The victim would then fill the bottle with rusty, bent nails, felt hearts stuffed with pins, hair, glass — anything that would mimic the discomfort they were currently experiencing and hopefully “trap” the curse. The final step was to get rid of the witch bottle, either by chucking it into a stream, putting it in the stove, or burying it upside down — getting rid of the curse and sending it back to the witch. More complicated preparations could be undertaken, such as adding bones and other meaningful objects to the burial site. All that was left to do now was wait. Either the curse would rebound back to the witch and she’d be forced to lift it from her victim, or the curse would resolve itself thanks to the protection of the witch bottle.
Given the era, there was a surprising cultural acceptance for victims of witchcraft to dabble in magic themselves. Instructions for the creation of witch bottles would be available from local apothecaries. Some people used them for the more general protection of homes and buildings and buried them in the foundation or walls of a house. Others were carried to the farthest boundary of a property, drawing negative influences far away from the home and trapping them. These bottles might be filled with symbolic offerings for protection of the structure and those who dwelled within, and not with tools for revenge.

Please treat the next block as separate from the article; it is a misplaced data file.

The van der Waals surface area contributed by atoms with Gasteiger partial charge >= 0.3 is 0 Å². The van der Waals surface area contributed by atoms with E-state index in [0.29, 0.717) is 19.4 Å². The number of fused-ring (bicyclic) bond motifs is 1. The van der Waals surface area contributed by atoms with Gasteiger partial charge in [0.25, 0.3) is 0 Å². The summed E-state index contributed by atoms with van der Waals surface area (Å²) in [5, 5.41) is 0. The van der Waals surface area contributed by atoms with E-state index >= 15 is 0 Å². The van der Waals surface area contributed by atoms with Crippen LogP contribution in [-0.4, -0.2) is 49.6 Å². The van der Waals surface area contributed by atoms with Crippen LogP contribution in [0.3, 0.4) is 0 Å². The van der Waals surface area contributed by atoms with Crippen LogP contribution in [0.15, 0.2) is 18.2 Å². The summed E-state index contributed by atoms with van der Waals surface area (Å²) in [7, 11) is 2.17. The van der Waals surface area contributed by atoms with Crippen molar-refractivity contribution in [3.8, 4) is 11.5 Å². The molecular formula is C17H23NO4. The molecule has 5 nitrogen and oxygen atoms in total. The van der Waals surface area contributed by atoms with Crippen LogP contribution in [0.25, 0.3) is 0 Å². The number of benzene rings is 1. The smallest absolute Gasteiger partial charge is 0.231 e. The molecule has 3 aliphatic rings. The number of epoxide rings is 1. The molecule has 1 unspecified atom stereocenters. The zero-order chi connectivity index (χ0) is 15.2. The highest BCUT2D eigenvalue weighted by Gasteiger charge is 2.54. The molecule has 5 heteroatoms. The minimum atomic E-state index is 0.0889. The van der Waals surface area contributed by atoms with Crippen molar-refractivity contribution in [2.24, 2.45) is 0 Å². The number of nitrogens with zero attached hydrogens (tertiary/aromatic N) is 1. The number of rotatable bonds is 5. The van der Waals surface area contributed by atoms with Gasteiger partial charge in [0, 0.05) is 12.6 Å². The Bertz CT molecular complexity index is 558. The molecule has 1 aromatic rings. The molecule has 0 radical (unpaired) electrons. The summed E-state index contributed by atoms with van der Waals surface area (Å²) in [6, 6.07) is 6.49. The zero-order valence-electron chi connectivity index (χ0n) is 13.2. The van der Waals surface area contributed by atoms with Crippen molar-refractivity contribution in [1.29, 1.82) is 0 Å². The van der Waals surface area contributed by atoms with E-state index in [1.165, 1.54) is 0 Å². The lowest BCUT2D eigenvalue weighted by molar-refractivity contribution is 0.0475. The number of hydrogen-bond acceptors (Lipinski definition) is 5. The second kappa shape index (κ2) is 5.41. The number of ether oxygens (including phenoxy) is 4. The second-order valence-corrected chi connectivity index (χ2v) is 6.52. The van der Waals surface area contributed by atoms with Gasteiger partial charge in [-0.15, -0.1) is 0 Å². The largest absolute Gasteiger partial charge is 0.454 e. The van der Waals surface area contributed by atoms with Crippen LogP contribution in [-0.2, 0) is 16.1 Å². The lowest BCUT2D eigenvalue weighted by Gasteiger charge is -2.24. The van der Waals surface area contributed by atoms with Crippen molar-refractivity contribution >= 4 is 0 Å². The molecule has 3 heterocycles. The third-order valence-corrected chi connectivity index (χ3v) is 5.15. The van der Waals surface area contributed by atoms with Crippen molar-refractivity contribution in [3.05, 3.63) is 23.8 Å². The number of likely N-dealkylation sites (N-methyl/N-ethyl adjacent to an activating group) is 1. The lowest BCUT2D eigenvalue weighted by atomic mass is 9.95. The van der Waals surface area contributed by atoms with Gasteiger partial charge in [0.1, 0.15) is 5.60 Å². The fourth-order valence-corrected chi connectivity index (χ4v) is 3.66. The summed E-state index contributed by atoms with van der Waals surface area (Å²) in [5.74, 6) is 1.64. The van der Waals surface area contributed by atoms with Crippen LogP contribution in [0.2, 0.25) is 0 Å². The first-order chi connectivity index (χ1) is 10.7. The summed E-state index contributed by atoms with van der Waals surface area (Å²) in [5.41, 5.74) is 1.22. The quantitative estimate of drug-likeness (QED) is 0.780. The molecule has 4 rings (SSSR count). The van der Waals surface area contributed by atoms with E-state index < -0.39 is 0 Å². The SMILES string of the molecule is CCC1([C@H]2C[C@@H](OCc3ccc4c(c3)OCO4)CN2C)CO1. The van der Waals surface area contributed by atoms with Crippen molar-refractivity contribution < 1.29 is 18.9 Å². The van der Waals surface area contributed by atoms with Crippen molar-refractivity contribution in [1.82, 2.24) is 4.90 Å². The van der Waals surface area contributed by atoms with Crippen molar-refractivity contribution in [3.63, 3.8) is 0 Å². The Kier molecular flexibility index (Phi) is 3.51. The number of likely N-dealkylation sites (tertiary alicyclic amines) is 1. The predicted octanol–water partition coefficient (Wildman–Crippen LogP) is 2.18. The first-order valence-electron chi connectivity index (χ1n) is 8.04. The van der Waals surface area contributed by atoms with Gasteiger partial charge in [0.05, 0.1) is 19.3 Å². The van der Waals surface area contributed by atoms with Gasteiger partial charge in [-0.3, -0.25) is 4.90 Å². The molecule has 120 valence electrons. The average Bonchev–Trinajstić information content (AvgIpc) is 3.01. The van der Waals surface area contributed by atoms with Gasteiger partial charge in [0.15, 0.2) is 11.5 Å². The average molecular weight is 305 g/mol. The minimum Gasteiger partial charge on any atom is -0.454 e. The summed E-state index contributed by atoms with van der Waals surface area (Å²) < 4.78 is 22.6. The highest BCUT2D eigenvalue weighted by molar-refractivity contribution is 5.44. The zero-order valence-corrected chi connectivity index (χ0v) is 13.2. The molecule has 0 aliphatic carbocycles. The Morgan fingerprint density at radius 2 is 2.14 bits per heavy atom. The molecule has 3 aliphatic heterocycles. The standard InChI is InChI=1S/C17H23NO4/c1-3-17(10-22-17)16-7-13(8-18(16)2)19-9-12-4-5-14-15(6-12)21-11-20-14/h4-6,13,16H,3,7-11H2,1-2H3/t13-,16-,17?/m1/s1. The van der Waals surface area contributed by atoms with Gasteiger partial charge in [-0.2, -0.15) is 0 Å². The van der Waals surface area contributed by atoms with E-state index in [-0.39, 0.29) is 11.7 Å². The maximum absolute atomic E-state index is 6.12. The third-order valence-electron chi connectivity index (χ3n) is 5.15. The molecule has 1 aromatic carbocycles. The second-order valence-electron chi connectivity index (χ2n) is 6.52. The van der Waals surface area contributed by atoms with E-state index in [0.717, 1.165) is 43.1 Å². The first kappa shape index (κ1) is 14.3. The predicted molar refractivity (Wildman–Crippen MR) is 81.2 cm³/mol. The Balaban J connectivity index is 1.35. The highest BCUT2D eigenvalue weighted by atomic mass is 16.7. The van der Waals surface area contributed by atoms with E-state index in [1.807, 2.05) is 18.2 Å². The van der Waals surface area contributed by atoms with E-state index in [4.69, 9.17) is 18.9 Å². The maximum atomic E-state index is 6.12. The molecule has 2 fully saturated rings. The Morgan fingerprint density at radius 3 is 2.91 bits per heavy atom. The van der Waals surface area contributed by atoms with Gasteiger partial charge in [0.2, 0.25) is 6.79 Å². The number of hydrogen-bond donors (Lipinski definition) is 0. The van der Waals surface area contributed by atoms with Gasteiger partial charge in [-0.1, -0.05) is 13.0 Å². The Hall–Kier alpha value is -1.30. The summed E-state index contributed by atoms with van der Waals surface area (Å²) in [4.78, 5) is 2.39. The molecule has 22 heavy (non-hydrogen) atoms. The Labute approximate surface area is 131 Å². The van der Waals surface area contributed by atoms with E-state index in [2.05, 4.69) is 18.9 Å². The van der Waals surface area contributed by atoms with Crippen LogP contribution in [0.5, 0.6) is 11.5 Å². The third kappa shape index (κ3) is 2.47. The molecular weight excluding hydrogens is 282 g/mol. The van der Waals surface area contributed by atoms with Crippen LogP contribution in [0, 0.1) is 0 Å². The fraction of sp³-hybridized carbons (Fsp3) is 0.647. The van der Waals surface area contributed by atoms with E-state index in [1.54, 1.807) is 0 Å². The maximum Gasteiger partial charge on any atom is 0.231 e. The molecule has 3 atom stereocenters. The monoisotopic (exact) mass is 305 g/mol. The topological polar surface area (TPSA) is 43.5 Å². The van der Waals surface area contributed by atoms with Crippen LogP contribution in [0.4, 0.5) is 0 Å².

If bottles didn’t suit you, you could always turn to the witch ball to ward away those pesky witches. They were small, mirrored balls that were supposed to send a witch running for the hills if she saw her own reflection. However, the witch balls were so striking hanging from windows and trees that people decided they were too pretty to waste on witches and started hanging them as decoration. You probably own a few yourself, but of course, we call them Christmas ornaments these days.